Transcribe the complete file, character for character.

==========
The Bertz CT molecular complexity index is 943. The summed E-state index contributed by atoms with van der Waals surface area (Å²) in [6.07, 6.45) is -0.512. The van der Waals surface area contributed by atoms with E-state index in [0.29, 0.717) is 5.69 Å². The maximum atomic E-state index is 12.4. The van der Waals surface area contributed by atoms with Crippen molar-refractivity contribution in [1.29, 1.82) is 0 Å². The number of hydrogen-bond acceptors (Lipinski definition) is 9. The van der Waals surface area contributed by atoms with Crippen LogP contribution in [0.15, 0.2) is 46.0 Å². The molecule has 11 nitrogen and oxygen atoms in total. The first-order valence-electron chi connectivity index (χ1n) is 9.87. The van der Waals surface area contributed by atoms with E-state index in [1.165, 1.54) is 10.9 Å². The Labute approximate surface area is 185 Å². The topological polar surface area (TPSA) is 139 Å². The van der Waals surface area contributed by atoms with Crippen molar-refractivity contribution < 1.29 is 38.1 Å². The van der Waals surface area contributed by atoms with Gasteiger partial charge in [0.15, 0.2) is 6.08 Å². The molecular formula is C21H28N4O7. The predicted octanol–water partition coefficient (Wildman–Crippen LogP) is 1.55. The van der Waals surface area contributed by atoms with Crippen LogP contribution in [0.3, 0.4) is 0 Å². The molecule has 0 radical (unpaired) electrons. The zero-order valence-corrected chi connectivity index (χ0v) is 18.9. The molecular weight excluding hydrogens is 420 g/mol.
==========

The Bertz CT molecular complexity index is 943. The summed E-state index contributed by atoms with van der Waals surface area (Å²) in [6.07, 6.45) is -0.512. The van der Waals surface area contributed by atoms with E-state index in [0.29, 0.717) is 5.69 Å². The maximum atomic E-state index is 12.4. The van der Waals surface area contributed by atoms with Crippen molar-refractivity contribution in [1.29, 1.82) is 0 Å². The number of hydrogen-bond acceptors (Lipinski definition) is 9. The van der Waals surface area contributed by atoms with Crippen LogP contribution in [0.15, 0.2) is 46.0 Å². The molecule has 11 nitrogen and oxygen atoms in total. The first-order valence-electron chi connectivity index (χ1n) is 9.87. The van der Waals surface area contributed by atoms with E-state index in [1.165, 1.54) is 10.9 Å². The Labute approximate surface area is 185 Å². The topological polar surface area (TPSA) is 139 Å². The van der Waals surface area contributed by atoms with Crippen molar-refractivity contribution < 1.29 is 38.1 Å². The van der Waals surface area contributed by atoms with Gasteiger partial charge in [0.15, 0.2) is 6.08 Å². The molecular formula is C21H28N4O7. The predicted octanol–water partition coefficient (Wildman–Crippen LogP) is 1.55. The van der Waals surface area contributed by atoms with Crippen LogP contribution in [0.3, 0.4) is 0 Å². The molecule has 0 radical (unpaired) electrons. The zero-order valence-corrected chi connectivity index (χ0v) is 18.9. The molecular weight excluding hydrogens is 420 g/mol.